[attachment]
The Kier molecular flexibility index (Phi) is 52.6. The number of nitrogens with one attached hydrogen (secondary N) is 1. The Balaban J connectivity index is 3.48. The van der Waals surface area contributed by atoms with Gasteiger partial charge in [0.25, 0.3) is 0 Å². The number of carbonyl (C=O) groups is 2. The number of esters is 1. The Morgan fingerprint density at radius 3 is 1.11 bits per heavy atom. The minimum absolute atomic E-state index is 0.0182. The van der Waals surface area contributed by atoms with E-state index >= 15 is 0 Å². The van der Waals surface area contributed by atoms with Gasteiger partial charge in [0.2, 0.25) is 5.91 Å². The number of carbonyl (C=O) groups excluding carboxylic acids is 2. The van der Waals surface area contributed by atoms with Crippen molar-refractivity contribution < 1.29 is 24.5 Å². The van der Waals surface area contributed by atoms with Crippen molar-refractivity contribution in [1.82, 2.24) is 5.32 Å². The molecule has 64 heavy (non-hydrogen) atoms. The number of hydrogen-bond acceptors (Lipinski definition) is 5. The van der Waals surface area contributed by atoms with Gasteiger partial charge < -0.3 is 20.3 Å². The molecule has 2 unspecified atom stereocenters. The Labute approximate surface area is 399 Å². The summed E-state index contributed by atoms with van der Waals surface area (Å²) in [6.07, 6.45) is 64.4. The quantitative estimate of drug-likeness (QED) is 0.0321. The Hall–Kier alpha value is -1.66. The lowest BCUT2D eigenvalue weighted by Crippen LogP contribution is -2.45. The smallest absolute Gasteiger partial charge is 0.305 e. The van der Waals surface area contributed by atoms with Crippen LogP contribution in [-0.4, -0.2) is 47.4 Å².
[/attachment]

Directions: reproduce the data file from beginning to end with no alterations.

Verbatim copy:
The Kier molecular flexibility index (Phi) is 52.6. The number of nitrogens with one attached hydrogen (secondary N) is 1. The Balaban J connectivity index is 3.48. The van der Waals surface area contributed by atoms with Gasteiger partial charge in [0.25, 0.3) is 0 Å². The number of carbonyl (C=O) groups is 2. The number of esters is 1. The Morgan fingerprint density at radius 3 is 1.11 bits per heavy atom. The minimum absolute atomic E-state index is 0.0182. The van der Waals surface area contributed by atoms with E-state index >= 15 is 0 Å². The van der Waals surface area contributed by atoms with Gasteiger partial charge in [0.2, 0.25) is 5.91 Å². The number of carbonyl (C=O) groups excluding carboxylic acids is 2. The van der Waals surface area contributed by atoms with Crippen molar-refractivity contribution < 1.29 is 24.5 Å². The van der Waals surface area contributed by atoms with Crippen molar-refractivity contribution in [1.82, 2.24) is 5.32 Å². The molecule has 64 heavy (non-hydrogen) atoms. The number of hydrogen-bond acceptors (Lipinski definition) is 5. The van der Waals surface area contributed by atoms with Gasteiger partial charge < -0.3 is 20.3 Å². The molecule has 2 unspecified atom stereocenters. The Labute approximate surface area is 399 Å². The summed E-state index contributed by atoms with van der Waals surface area (Å²) in [6.07, 6.45) is 64.4. The quantitative estimate of drug-likeness (QED) is 0.0321. The Hall–Kier alpha value is -1.66. The lowest BCUT2D eigenvalue weighted by Crippen LogP contribution is -2.45. The smallest absolute Gasteiger partial charge is 0.305 e. The van der Waals surface area contributed by atoms with Crippen LogP contribution in [-0.4, -0.2) is 47.4 Å².